The easiest job in the world

Wednesday, November 30, 2005
What makes a good pundit? Actually knowing something about the subject doesn't make the list.

"...the better known and more frequently quoted they are, the less reliable their
guesses about the future are likely to be. "

Daniel Drezner reports on Philip Tetlock's new book.


Buddy Larsen said...

Nice topic, Morgan. Particularly gratifying (to me) is the tip that knowing of what one speaks is no prerequisite! :-)

MeaninglessHotAir said...

This raises a lot of good points. To take but one, for example, I agree with this comment from Daniel Drezner's blog:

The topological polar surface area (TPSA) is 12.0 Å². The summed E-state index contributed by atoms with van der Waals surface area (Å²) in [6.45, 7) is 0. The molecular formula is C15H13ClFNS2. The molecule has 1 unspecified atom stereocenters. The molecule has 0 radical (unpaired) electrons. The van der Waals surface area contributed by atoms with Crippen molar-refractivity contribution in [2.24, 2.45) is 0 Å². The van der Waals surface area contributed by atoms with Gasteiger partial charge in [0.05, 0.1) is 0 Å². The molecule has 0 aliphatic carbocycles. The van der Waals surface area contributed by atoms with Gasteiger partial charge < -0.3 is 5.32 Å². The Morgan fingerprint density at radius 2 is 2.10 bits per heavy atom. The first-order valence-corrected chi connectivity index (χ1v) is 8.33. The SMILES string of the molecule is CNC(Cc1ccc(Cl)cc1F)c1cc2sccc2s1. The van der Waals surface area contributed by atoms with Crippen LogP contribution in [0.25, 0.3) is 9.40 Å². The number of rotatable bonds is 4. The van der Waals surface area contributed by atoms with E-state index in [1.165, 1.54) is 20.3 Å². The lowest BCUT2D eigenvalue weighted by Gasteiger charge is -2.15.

Confirmation bias is one of the reasons people get things wrong so often. If a study agrees with my hunch, I swallow it uncritically. If it disagrees, I'll nitpick it to pieces.

Doesn't this just sum up the (apparently useless) arguments we continually experience in the Blogosphere, in which one fact which agrees with our bias is touted, but another which disagrees is nitpicked endlessly?

The question to me is, first, how can we ever get away from this endless bickering about the objective nature of reality (if that even makes sense), and, second, once such a method has been found, how can we ever persuade others, who don't want the results given by the method to be true, to accept the results?